Thursday, August 28, 2008


Kingsley's Crossing

Kingsley's Crossing. Photography by Olivier Jobard. Produced by Media Storm.

Click on the photo above to view the 20 minute video of Kingsley's amazing journey. Olivier Jobard remains invisible throughout this odyssey, but the dedication of this photojournalist is truly inspiring. This is photojournalism!

"Kingsley is a 23-year-old lifeguard from the West African coastal town of Limbe, Cameroon. Though he longed to be a professional footballer, French soldiers trained him to become a lifeguard, and Kingsley soon found himself working at an upscale hotel giving swimming lessons to visiting Europeans. He earned just 50 euros a month, enough to pay for food and the rented two-room house he shared with his parents and seven siblings.

"Most families in my country want their children to go to Europe," Kingsley says. It is in Europe - the new El Dorado - that African immigrants can vastly increase their incomes while also providing for their families back home. So, in May of 2004, Kingsley left Cameroon on what he calls "his mission." What followed was an excruciating six-month journey across half of Africa.

Kingsley's Crossing is the story of one man's willingness to abandon everything - his family, his country, and his friends - in the hopes of finding a better life abroad. Award-winning French photojournalist Olivier Jobard documents the passage." (via 1mag3)

Tuesday, August 26, 2008

Justin Visnesky Print Available

Justin Visnesky announced recently that he is making the photo above available as a limited edition 8x10 print. At just $30, it's a great deal for a quiet and compelling photo. Did I mention that the edition is helping to finance a group show called Here and There that he's curating in St. Louis? The lineup is impressive:

Seriously - you're a jerk if you don't buy one. Get yours here.

Tuesday, August 19, 2008

Let's Go To The No Go Zone

Friday, August 15, 2008

What They're Saying

Friday, August 8, 2008

Between Now and Then

Tuesday, August 5, 2008

The Airplane At MoMA

"On July 25, 2008 at approximately 7PM, this delicate piece of paper took flight from the 6th floor balcony and came to rest here, on this perch, just seconds later. While resting upside down in its current state, the hopeful forces behind its creation envisioned it to forever remain in flight. Despite the overwhelming improbability of this hope, an attempt was made with full belief that anything could happen and that nothing is certain, even the laws of nature.

A plane was first thrown out of spontaneous boredom while stuck in a crowd too thick to see what we were there for. It fell to the 2nd floor only to be stomped on by an unknown stranger upon its landing. The second plane, only done out of frustration in the lack of flight of the first, rocketed out of sight and without intent, to where it now lies. It landed there only by chance, a one in a million chance. It is still there, so far."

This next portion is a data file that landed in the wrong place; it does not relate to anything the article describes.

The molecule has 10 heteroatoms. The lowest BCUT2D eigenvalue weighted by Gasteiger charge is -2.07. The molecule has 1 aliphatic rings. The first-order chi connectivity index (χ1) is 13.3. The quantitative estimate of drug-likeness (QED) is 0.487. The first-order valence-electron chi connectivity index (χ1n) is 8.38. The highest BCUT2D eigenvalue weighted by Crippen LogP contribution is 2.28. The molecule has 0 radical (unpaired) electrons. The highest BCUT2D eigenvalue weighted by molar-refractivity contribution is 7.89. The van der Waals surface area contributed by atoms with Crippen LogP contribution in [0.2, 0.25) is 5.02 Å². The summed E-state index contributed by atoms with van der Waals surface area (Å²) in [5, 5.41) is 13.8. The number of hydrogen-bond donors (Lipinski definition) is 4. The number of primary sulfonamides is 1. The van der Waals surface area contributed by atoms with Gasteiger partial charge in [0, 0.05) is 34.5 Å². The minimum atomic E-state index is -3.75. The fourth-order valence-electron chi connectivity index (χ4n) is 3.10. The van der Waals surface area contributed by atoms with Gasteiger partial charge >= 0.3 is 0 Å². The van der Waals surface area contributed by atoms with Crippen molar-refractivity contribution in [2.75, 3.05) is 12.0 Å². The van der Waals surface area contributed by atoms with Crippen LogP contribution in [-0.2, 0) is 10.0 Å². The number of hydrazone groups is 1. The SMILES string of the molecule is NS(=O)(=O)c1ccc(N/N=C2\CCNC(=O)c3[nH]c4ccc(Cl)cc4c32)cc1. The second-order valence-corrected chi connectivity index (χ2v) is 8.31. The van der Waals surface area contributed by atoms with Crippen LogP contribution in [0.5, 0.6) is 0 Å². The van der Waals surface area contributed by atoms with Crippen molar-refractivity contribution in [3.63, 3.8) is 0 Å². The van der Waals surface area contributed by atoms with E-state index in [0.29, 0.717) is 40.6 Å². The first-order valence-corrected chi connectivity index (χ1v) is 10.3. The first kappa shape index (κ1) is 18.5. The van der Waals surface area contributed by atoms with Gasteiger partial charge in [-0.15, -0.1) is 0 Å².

Check out the airplane's story here.


Saturday, August 2, 2008

Scott Fountain

For the reader who's never been to Detroit, Belle Isle is an island in the middle of the Detroit River and is the largest island park in the United States. For over a hundred years, Detroiters have been crossing the bridge to visit the island to enjoy a day of leisure that has at times included a golf course, an aquarium, a zoo, a water park, botanical gardens, the country's oldest conservatory, a yacht club and boat club, and a maritime museum. The landscape was designed in the 1880's by landscape architect Frederick Law Olmsted. He is famous for having designed many urban parks, including Central Park and Prospect Park in New York. And the heart of this island park is the Scott Memorial Fountain, pictured below.

October, 2007.

The two previous photographs were taken last fall, shortly after the fountain was restored in preparations for the return of Grand Prix racing to the island.

August 2, 2008.

The last photograph shows what the fountain has looked like since the beginning of the summer when the copper pipes and electrical wiring were stolen for scrap - seriously! The Grand Prix race on Belle Isle is later in the month, and the city is apparently making efforts to have it repaired in time for the race visitors to enjoy. I have to admit I'm a little conflicted talking about stories like this that reinforce the notion of Detroit as post-apocalyptic city whose infrastructure is being destroyed by its citizens. There are other sad and brazen copper thefts, including the theft of an eight foot statue of Jesus. Talk about pushing the limits of God's forgiveness...... In the end, though I am encouraged by the city's willingness to invest in this repair, though my guess is that they had some help from some of the Grand Prix investors. It's a reminder Detroit's toughness and a refusal to give up.


Copyright © The Way Things Are
Blogger Theme by BloggerThemes Design by